A mass grave of Crusaders in Sidon is the topic of This Week in the Ancient Near East podcast.

Members of the Historical Faith Society can view several recent videos with Alexander Schick, including:

  • The Dead Sea Scrolls and the Birth of Modern Israel
  • The Dead Sea Scrolls: Affirming the Word of God
  • Do the Dead Sea Scrolls Prove There was Only One Isaiah?

There will also be a free, live event with Alexander Schick and Timothy Mahoney talking about the history of the Bible and the Dead Sea Scrolls on Sun., Feb 27, at 4:00 pm US Eastern.

Sketchfab has a variety of 3D models available for viewing, including:

The John Henry Iliffe Collection of nearly 800 photographs is now available online. Iliffe’s career included being the Keeper of the Palestine Archaeological Museum (now the Rockefeller) in Jerusalem. Iliffe was also the author of A Short Guide to the Exhibition Illustrating the Stone and Bronze Ages in Palestine, published the year before the museum opened, available here in pdf format.

HT: Agade, Joseph Lauer, Alexander Schick, Explorator, Keith Keyser

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A fragment of an ancient Canaanite deity has been discovered in the temple at Moza, providing some explanation for why high places in Judah were condemned by the biblical writers.

A fortress in the French Hill neighborhood of Jerusalem is being renovated. This fortress is believed to have protected the city during the time of Judah’s kings.

After a $12 million renovation project, a beautiful mosaic is about to open to the public at Hisham’s Palace in Jericho.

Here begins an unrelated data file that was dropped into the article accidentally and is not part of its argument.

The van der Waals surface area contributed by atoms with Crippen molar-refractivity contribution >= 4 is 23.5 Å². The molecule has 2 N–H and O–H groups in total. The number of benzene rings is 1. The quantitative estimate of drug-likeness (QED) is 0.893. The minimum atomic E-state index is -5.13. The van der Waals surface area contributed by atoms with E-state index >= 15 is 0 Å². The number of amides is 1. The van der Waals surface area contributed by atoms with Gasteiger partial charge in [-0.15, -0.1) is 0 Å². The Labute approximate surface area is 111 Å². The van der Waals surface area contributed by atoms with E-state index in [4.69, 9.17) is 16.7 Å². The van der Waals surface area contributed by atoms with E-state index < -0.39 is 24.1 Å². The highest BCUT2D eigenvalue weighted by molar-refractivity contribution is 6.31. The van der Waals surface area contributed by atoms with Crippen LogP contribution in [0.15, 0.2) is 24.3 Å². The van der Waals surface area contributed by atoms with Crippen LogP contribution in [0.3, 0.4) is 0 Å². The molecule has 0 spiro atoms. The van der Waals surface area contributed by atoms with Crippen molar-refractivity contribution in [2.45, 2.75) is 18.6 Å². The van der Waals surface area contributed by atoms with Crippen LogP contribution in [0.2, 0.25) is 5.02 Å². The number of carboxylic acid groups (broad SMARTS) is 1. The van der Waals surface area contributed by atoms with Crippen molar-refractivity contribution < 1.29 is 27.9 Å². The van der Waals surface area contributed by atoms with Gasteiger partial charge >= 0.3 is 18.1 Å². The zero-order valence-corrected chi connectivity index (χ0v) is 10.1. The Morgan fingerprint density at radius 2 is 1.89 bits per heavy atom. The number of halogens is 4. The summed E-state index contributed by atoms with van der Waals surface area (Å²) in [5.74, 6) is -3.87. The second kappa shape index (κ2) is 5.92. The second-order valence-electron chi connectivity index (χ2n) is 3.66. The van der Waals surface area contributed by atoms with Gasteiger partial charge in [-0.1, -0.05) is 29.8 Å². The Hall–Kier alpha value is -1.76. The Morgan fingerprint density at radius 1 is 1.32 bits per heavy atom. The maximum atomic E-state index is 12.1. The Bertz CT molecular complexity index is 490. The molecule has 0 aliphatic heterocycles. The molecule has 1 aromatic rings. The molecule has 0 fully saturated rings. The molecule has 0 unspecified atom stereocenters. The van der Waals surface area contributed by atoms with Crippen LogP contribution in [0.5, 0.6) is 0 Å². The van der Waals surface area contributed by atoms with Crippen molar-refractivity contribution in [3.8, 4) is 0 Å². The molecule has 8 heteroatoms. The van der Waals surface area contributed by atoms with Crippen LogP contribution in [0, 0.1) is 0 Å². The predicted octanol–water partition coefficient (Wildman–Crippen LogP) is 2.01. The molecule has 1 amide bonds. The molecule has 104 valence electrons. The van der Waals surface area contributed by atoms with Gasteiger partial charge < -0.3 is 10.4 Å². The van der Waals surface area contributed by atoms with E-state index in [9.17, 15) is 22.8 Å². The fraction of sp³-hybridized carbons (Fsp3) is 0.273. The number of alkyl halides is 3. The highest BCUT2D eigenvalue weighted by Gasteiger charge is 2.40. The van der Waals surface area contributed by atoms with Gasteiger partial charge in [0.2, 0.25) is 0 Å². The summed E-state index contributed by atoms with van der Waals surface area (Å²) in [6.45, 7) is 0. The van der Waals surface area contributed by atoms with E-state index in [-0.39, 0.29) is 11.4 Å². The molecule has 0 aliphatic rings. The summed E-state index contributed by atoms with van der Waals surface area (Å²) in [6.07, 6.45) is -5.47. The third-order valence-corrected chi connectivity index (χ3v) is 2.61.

The debate continues as to whether Herod’s Galilean temple was located at Caesarea Philippi or at Omrit, and a permanent exhibit including a large column from Omrit is now on display at Tel Hai College.

Eight antiquities thieves digging for buried gold were nabbed in the act.

“Hear, O Israel: The Magic of the Shema” is a new exhibit at the Israel Museum open through April 2022.

Hicham Aboutaam shares his six favorite pieces in the Israel Museum.

An online course on Joshua’s Altar Site begins on Sunday with the 5-lesson study featuring Shay Bar, Scott Stripling, Ralph Hawkins, Zvi Koenigsberg, and Aaron Lipkin.

The Urim and the Thummim are the subject on the latest episode of the Biblical World podcast, with Doug Bookman joining host Mary Buck to share his research.

Bryan Windle’s top three reports in biblical archaeology this month are all likely to end up in the year’s top 10 list.

This week we released Paul’s Epistles in our Photo Companion to the Bible series. The sale price ends soon.

HT: Agade, Joseph Lauer, Arne Halbakken, Charles Savelle, Daniel Wright, Paleojudaica, Ted Weis

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“Archaeologists discovered private seating areas with names engraved on them during excavation at a 1,800-year-old amphitheater in the ancient city of Pergamon.”

Excavations of the ancient Greek city of Magnesia in western Turkey have revealed the entrance gate to the temple of Zeus.

“The discovery of a 3,500-year-old paving stone, described as the “ancestor” of Mediterranean mosaics, offers illuminating details into the daily lives of the mysterious Bronze Age Hittites.”

“An international research team conducting excavations in the city of Tyre has discovered a large Roman temple complex.”

“Freedivers off the coast of Spain have uncovered a treasure trove of 53 perfectly preserved gold coins from the Roman Empire, one of the largest collections ever found in Europe.”

A forensic artist has used genetic data to create 3D models of the faces of three men who lived in ancient Egypt more than 2,000 years ago.

In light of Hobby Lobby’s lawsuit against Dirk Obbink, The New York Times gives a summary of the story to date.

Now online: An exclusive sneak peek of ‘Times of Fire’ the first feature film in The 7 Churches of Revelation series.

Now on pre-pub for Logos: CSB Holy Land Illustrated Bible Notes ($20)

Accordance has a number of graphics resources on sale.

HT: Agade, Arne Halbakken, Charles Savelle, A.D. Riddle